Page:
So, feeling stupidly nervous, I went to see Mr G for the first time on Friday afternoon, reminding myself not to bark ‘Michael Gove’s Cumface!’ as a greeting. I needn’t have worried. The Boy’s teacher only qualified a year ago, and he’s ten years younger than me, but looks about twelve. I had to resist the urge to tell him to stand up straight and look grown ups in the eye. We had a quick chat, and without being unprofessional, he discreetly hinted that The New Girl had reasons for being The New Girl and that there were some ‘challenges’ to be dealt with. And then the killer blow ‘I know The Boy is a very sensitive little chap, his teacher from last year made specially sure to let me know that he takes things very much to heart. I’ll be keeping an eye on him.’

     So it’s not just my imagination. Other people see it too. And I’m worried. Because being the type of person who takes things too much to heart myself, I know how a simple throwaway comment that would barely register with most people stays with me. The one thing I’ve always tried to instil in my children is confidence, having been crippled by a lack of it myself. And it seems that whilst The Boy has the confidence to stand up to people, he has developed a tendency to take the weight of the world on his shoulders and let other peoples problems become his.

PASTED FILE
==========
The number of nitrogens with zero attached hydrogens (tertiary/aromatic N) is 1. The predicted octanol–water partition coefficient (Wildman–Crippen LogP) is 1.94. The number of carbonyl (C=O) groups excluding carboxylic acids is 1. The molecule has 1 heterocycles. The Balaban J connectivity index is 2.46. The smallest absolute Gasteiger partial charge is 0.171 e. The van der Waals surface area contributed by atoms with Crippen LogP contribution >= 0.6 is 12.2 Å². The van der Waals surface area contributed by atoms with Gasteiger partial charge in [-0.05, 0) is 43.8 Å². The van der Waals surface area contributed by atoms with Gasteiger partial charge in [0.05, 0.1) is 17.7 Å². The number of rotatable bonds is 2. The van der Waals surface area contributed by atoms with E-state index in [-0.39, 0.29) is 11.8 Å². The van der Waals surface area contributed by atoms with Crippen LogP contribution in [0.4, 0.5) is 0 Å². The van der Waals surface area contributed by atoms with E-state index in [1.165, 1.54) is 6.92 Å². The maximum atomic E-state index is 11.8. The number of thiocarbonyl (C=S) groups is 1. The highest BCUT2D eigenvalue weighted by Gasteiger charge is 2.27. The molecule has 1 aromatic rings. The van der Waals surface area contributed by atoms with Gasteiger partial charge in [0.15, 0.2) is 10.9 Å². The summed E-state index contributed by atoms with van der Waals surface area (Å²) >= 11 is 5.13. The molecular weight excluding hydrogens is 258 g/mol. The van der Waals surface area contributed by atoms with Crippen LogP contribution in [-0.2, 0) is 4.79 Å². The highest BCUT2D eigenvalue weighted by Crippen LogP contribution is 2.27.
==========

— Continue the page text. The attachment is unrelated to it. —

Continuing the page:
I know that being a sympathetic person isn’t a bad thing, I should be proud of The Boy for caring about other people. But my concern is that by focussing too much on how other people feel and react, he’s going to always put himself last, just as he used to when he lived in his cousin’s pocket. And I want him to know that he is the most important person in his life, that it is ok to be selfish, up to a point, and he doesn’t have to fight on other people’s behalves.